Remind our governing officials that We the People elect them and if they don’t represent our interests, we will elect someone who will. Remind them that We the People have the right of the initiative when they are not doing their job in protecting our water supply and our community and that and we will use it again and when we have to.
NVR version 8/12/18: We the People have the power
After Measure C: a strategic plan
|Bill Hocker - Jul 31, 2018 9:18AM Share
Update 7/31/18 More balloons?
NVR 3/31/18: Napa County launches plan to help unite community after Measure C fight
Video of 7/31/18 BOS meeting
From my standpoint Dario Sattui had the quote of the day: "We need to stop all building in the ag areas." Hear! Hear! A moratorium on future development is the only way that the county will ever have the space to deal with the existing traffic, housing and potential water problems created by past development. Of course he was railing principally about homes in the ag areas, and the complaints of homeowners about "noise, dust, night picking, tourists and tasting", nicely summing up the conflation of real agriculture with tourism that is at the heart of resident hostility to the wine industry as it morphs into an entertainment industry. I wasn't sure if he would agree that wineries are buildings and should also be banned.
Several speakers mentioned the Napa County General Plan's vision statement as a starting point for this process. It's worth repeating the first paragraph:
"Today and in the future, unincorporated Napa County will be home to world-famous wines and a residential population smaller than most Bay Area cities and towns. The County’s scenic beauty, valuable agricultural resources, and quality of life are reinforced by longstanding commitments to agricultural preservation, resource conservation, and urban-centered growth. While other Bay Area counties have experienced unprecedented development and urban infrastructure expansion over the last four decades, Napa County’s citizens have conscientiously preserved the agricultural lands and rural character that we treasure."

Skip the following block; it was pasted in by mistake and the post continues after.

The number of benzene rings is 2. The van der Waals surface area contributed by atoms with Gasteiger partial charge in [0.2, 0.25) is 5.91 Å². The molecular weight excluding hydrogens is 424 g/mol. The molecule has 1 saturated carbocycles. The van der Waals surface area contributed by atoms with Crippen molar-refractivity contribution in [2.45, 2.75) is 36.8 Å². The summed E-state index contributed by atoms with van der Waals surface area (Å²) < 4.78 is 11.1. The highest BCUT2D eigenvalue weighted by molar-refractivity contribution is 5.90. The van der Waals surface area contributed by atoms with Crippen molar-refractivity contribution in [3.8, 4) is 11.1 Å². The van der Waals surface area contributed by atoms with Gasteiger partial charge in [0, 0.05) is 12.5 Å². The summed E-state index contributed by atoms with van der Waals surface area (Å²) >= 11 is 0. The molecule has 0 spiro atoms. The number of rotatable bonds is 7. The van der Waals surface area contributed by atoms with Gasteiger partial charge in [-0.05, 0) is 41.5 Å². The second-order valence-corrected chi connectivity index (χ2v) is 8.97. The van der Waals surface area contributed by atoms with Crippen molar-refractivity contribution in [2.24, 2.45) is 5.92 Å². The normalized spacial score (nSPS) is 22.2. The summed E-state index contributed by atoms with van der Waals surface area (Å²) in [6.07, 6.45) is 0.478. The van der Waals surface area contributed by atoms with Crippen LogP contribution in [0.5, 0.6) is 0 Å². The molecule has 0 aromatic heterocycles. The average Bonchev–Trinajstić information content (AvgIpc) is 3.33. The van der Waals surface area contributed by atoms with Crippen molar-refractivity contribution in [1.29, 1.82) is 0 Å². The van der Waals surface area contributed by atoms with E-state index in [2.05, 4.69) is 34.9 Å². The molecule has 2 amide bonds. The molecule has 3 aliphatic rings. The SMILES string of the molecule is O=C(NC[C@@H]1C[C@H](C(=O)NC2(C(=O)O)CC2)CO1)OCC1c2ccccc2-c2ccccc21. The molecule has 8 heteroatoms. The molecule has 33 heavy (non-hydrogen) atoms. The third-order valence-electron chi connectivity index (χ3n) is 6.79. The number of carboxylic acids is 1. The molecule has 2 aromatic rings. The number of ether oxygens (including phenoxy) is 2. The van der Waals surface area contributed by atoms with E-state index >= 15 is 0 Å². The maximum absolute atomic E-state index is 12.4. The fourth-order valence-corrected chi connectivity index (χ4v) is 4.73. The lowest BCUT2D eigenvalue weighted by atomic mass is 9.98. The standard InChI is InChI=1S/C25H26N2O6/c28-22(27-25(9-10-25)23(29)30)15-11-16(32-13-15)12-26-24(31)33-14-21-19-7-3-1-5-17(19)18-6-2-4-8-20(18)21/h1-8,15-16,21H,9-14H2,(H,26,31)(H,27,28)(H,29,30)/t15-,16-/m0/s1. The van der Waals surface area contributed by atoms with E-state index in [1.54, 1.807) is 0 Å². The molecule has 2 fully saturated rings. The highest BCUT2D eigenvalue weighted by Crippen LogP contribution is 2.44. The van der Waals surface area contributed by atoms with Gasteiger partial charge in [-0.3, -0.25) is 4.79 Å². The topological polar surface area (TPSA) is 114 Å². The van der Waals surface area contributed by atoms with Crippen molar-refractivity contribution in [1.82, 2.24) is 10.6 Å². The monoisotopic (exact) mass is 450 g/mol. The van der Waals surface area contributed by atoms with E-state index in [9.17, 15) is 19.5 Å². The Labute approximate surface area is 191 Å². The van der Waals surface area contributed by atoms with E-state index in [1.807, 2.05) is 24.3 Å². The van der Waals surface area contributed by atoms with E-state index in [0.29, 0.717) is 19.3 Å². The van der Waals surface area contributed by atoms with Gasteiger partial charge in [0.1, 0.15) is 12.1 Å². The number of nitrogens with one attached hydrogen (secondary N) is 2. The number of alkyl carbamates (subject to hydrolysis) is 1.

In recognition of that vision, this process should be about one goal: how best to limit the urban growth of unincorporated Napa County. The point was made by speakers that the county has only limited control over the urbanization and that the municipalities are the principal drivers of increased traffic, housing and infrastructure impacts. The vision that the county is "committed to urban-centered growth" (meaning that growth is the municipalities' problem not the county's problem) is a bit of a fudge unfortunately. Growth in the municipalities is very much a traffic-housing-water problem for the unincorporated areas as well. Without inclusion of representatives from the municipalities this process can only have a modest impact on the county's future.
But the County needs to do what it can. In several meetings, including this one, the point has been made that projections of growth in the 2008 General Plan have actually been greater than actual growth. And yet the problems of that actual growth, in traffic, infrastructure and housing needs are apparent to all right now. This strategic plan process should ask whether or not the projections of growth in the General Plan are appropriate for the future we envision. And if not, what land use strategies can be proposed that will bring those development projections down? Dario Sattui's recommendation to stop building in the ag areas might be a good start.